Epidemic cases affecting human history


The World Health Organization announced it as a corona virus pandemic. Thus, it became official that Covid-19 is effective on a large scale worldwide. So, what are the pandemics known to affect humanity throughout history?

HIV / AIDS Acquired immunodeficiency syndrome or its commonly known abbreviation AIDS is still one of the most active pandemic epidemics in the world. According to the data of the World Health Organization, the disease, which was first encountered in 1976, has claimed at least 31 million lives since 1981. More details here

It is estimated that up to 35 million people are currently living with HIV. 1.6 million people die each year from AIDS. The disease peaked between 2005 and 2012.

1968 FLU OUTBREAK Corona virus is not the only flu epidemic affecting the respiratory tract. Influenza virus is a type of virus known colloquially as influenza. In 1968, the mutated version of this disease, H3N2, turned into an epidemic that killed one million people.

This virus, which has a five percent mortality rate, killed 15 percent of the Hong Kong population. There were other countries affected by the epidemic in the Philippines, India, Australia, Europe and the USA. More details here

1956-1958 ASIAN FLU 12 years before the 1968 epidemic, the influenza virus was again showing its effects worldwide. This time, the version called H2N2 appeared in China and the epidemic continued until 1958. Although it is not known exactly how many people the disease killed, approximately 2 million people died according to WHO data. More details here

SPANISH FLU (1918-1920) The influenza pandemic, which was classified as w in the last year of the First World War, was taking the whole world by storm. Approximately 500 million people are thought to be affected by the epidemic that lasted about three years.

The number of deaths in the epidemic, also known as the Spanish flu, is not clearly known. Unlike the Corona virus, this epidemic, which affects healthy young individuals, is estimated to have killed between 20 and 50 million people. More details here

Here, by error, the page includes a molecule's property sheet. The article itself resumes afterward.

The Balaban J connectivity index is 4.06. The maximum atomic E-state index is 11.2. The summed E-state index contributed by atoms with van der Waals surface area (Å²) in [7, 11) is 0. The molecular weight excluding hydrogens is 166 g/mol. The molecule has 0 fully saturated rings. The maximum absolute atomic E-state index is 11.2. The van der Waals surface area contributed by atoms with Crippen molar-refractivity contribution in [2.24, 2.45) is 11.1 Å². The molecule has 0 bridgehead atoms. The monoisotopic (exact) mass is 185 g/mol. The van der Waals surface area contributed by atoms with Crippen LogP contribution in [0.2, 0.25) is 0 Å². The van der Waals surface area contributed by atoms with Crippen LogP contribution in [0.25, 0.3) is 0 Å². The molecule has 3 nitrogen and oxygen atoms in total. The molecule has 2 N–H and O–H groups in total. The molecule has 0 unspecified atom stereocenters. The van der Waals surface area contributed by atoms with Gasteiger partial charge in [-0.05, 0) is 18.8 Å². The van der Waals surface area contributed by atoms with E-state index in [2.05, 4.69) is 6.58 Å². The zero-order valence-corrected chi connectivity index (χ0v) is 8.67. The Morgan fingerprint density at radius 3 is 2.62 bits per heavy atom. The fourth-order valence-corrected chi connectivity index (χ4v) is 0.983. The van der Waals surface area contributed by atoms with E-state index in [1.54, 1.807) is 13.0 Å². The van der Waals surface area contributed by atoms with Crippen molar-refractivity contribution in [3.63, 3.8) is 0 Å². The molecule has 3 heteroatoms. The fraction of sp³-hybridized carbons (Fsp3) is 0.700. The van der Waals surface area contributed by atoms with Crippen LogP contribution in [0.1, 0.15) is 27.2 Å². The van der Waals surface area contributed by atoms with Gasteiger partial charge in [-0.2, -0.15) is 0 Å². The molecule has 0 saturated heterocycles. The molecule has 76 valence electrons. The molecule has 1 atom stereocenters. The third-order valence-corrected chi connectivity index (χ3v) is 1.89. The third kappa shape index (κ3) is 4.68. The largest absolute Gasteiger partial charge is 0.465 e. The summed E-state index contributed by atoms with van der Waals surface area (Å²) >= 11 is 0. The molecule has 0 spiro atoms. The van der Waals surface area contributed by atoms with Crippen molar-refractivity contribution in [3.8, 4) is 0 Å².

CHOLERA OUTBREAK Cholera is one of the diseases that took the most lives in the 19th and 20th centuries. Different cholera epidemics have occurred around the world since the early 1800s. The Ottoman Empire was one of the countries affected by these epidemics. Although not feel that began in Turkey in the 1960s 7. cholera epidemic is still ongoing and was classified as a pandemic. More details here

The sixth cholera epidemic, covering the years 1910-1911, occurred in India. It spread to many areas including Anatolia. The disease is thought to have killed more than 800,000 people in India alone. Unlike many epidemics, the source of cholera is not a virus but a bacterium called vibrio cholerae.

1889-1890 FLU OUTBREAK Also known as Asian flu or Russian flu, this epidemic is also caused by influenza. He appeared almost simultaneously in Bukhara, Canada, and Greenland in 1889. The epidemic, which was effective in urbanized areas, killed more than one million people worldwide. More details here

CHOLERA OUTBREAK The third cholera epidemic, which coincided with the years 1852-1860, is considered the most lethal of the seven epidemics. This epidemic, which has affected the world for more than 8 years, also occurred in India. More details here

The epidemic that followed the settlements around the Ganges River then spread to different continents. It is estimated that the epidemic killed more than 1 million people.

BLACK DEATH The plague epidemic, one of the events that left its mark on the 14th century, is called the black death. It is not known exactly how many people were killed by the epidemic, which was effective from 1346 to 1353. Although historians state that the number is at least 75 million, there are also researchers who increase the number to 200 million people.

This epidemic that started in Asia was carried to Europe with ships. At that time, the plague epidemic, which affected all urbanized cities in Europe, killed a significant part of the urban population. Historians believe that one third of the population died from the plague in Florence, one of the important cities of the period. More details here

THE JUSTINIAN PLACE The Black Death came to the end of the Middle Ages, but another plague epidemic marked the early stages of the era. The Justinian Plague epidemic that started in 541 affected the Byzantine Empire and had its effects in other regions on the Mediterranean coast. More details here

ANTONINE PLAPS Although this epidemic, which started in 165, is described as a plague, the disease is considered to be smallpox or measles. The epidemic, which was effective in Anatolia, Egypt, Greece and Italy, was carried from region to region by Roman soldiers. The epidemic nearly destroyed the Roman army, while killing more than 5 million people. More details here